Review: The Incredibly Misjudged Gatsby

Did you know that new Baz Luhrmann movie The Great Gatsby is based on a book?

The problems with this movie are too numerous to list, so I’ll stick to the ones that have stuck with me, two days after catching the movie, based on a book, on opening night.

By far the biggest flaw is that the movie is crushingly boring.  Both my fiance and I came out and commented how utterly boring it was.  The characters aren’t likeable, and hold no interest which means you don’t feel invested at all.  The characters fall flat and shallow, with their motivations questionable.  Luhrmann neglects to establish relationships between characters, assuming the viewer already knows how burning Gatsby’s desire for Daisy is.  We don’t, and even if you’ve read the book (the film is based on a book) the characters are different enough, and the plot reduced enough, to perhaps not relate to them.

Undoubtedly one of the core themes of the novel the movie is based on is the author’s take on the American Dream.  It’s an importan theme as the book is very “of a time”, fitting in to a period of history where achieving the American Dream was possibly easier than any other.  And the costs associated with that, namely the crash of 1929, were high.  Unfortunately little of this is present in the movie.  Luhrmann combines modern contemporary music and design language with art deco opulence from the roaring 1920s, leaving the viewer confused and disorientated.  At no point do you get a clear sense of period from the movie.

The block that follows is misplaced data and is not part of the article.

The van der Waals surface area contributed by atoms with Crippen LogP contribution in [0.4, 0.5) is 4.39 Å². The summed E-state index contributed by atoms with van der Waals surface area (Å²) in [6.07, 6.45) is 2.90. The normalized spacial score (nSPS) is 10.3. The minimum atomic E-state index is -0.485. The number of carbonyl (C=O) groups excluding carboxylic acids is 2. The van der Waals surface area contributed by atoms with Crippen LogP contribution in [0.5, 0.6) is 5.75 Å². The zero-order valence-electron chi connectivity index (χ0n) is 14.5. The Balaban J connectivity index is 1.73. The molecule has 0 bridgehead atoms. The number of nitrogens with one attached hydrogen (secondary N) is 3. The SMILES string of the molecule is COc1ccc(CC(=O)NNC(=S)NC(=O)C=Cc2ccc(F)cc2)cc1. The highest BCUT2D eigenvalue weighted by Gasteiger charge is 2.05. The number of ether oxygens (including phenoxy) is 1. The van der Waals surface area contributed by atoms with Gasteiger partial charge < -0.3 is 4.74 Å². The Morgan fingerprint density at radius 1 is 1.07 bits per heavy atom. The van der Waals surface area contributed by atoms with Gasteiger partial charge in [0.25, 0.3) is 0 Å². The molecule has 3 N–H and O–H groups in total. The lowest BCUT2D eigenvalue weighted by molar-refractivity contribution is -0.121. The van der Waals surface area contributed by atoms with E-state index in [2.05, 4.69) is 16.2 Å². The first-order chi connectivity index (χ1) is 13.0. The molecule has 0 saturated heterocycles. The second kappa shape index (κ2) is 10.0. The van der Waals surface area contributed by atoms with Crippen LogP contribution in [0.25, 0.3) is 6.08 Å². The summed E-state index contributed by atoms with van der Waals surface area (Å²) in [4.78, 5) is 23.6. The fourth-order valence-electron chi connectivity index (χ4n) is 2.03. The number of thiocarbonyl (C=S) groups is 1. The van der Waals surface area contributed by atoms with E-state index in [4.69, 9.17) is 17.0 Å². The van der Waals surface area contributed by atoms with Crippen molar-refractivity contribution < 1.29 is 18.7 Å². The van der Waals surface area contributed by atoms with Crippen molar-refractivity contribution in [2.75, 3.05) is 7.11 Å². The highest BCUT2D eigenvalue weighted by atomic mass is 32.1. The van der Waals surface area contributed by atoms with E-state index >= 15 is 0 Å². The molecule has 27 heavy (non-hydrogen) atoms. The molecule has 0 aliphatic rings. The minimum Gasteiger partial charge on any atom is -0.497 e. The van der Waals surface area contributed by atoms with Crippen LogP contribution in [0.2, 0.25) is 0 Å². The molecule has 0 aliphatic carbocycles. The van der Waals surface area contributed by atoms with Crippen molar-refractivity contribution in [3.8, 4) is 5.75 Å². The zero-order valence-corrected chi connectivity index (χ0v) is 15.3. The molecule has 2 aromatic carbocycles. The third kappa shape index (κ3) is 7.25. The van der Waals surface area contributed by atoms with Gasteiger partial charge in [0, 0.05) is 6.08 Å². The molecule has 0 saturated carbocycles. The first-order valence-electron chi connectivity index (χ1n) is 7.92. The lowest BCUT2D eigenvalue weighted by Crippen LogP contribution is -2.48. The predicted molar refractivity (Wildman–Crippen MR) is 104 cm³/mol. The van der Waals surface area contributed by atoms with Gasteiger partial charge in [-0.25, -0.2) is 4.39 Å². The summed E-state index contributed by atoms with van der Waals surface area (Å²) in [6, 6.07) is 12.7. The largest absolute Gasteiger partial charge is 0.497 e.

What really adds to this are the special effects, which are both over used and of poor quality.  For a film such as this there are entirely too many “virtual camera” shots, and their use is jarring and gratuitous.  I get the sense that Luhrmann was aiming for a fairy tale meets 1920’s aesthetic but stopped when he hit video game from 2002.  There are elements of Sin City about The Valley of Ashes and elements of The Wizard of Oz about West Egg.  It might be interesting to explore that contrast, but we never venture in to such challenging territory, unlike the book the movie is based on.

I’ve spoken a little about under developed characters, relationships and themes, yet the movie still feels overly long.  You are actively waiting for it to end well before the tape runs out.  The world isn’t fantastical enough for the desire for escapism to grasp you nor real enough to draw you in.  The movie, based on a book, seems to linger where it should be sprightly and gloss over what should be important. 90% of the scenes showing people dressed in 20’s attire dancing to modern music could be cut with no loss.  In fact, the movie would benefit hugely from more judicious editing and less indulging in Luhrmann’s stylistic desires.

But, far worse than everything else is that the movie constantly, tirelessly, pushes the fact it’s based on a great novel in your face.  From the hackneyed mechanic it introduces to feed the narration to actually putting the text of the novel on the screen (yes, it’s that subtle), it leaves no stone unturned. It is, of course, completely unnecessary but perhaps explains some of the other choices made.  This is clearly a movie made for a certain audience, one which might need reminding of the novel at every turn.

The rest of us would rather a more faithful, well considered adaptation.